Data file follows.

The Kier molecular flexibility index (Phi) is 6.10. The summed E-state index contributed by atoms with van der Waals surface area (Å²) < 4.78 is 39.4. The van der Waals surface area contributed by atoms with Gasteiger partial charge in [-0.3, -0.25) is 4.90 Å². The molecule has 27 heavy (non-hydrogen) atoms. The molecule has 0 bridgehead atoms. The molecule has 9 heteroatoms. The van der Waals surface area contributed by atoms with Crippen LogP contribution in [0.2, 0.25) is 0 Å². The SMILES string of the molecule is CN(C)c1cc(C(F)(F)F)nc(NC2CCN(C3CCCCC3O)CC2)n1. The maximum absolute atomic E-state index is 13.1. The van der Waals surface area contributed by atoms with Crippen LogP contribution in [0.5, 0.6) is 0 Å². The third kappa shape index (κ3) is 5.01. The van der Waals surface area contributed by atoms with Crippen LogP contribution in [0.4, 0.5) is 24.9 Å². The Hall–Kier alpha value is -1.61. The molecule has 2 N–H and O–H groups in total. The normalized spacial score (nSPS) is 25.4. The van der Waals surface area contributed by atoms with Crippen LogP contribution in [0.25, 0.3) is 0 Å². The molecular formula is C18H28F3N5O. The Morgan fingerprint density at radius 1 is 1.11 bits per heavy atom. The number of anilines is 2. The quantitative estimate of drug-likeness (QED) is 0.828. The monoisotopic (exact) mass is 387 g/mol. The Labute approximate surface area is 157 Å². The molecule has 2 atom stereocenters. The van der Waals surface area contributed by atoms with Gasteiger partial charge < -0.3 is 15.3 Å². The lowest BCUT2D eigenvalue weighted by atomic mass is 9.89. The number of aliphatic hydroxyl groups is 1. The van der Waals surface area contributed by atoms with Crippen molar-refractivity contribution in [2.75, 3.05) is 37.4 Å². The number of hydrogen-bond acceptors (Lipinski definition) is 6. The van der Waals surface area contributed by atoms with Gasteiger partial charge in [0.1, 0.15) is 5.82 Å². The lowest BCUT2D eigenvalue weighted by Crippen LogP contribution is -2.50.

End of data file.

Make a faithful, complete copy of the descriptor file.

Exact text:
The Kier molecular flexibility index (Phi) is 6.10. The summed E-state index contributed by atoms with van der Waals surface area (Å²) < 4.78 is 39.4. The van der Waals surface area contributed by atoms with Gasteiger partial charge in [-0.3, -0.25) is 4.90 Å². The molecule has 27 heavy (non-hydrogen) atoms. The molecule has 0 bridgehead atoms. The molecule has 9 heteroatoms. The van der Waals surface area contributed by atoms with Crippen LogP contribution in [0.2, 0.25) is 0 Å². The SMILES string of the molecule is CN(C)c1cc(C(F)(F)F)nc(NC2CCN(C3CCCCC3O)CC2)n1. The maximum absolute atomic E-state index is 13.1. The van der Waals surface area contributed by atoms with Crippen LogP contribution in [0.5, 0.6) is 0 Å². The third kappa shape index (κ3) is 5.01. The van der Waals surface area contributed by atoms with Crippen LogP contribution in [0.4, 0.5) is 24.9 Å². The Hall–Kier alpha value is -1.61. The molecule has 2 N–H and O–H groups in total. The normalized spacial score (nSPS) is 25.4. The van der Waals surface area contributed by atoms with Crippen LogP contribution in [0.25, 0.3) is 0 Å². The molecular formula is C18H28F3N5O. The Morgan fingerprint density at radius 1 is 1.11 bits per heavy atom. The number of anilines is 2. The quantitative estimate of drug-likeness (QED) is 0.828. The monoisotopic (exact) mass is 387 g/mol. The Labute approximate surface area is 157 Å². The molecule has 2 atom stereocenters. The van der Waals surface area contributed by atoms with Gasteiger partial charge < -0.3 is 15.3 Å². The lowest BCUT2D eigenvalue weighted by atomic mass is 9.89. The number of aliphatic hydroxyl groups is 1. The van der Waals surface area contributed by atoms with Crippen molar-refractivity contribution in [2.75, 3.05) is 37.4 Å². The number of hydrogen-bond acceptors (Lipinski definition) is 6. The van der Waals surface area contributed by atoms with Gasteiger partial charge in [0.1, 0.15) is 5.82 Å². The lowest BCUT2D eigenvalue weighted by Crippen LogP contribution is -2.50.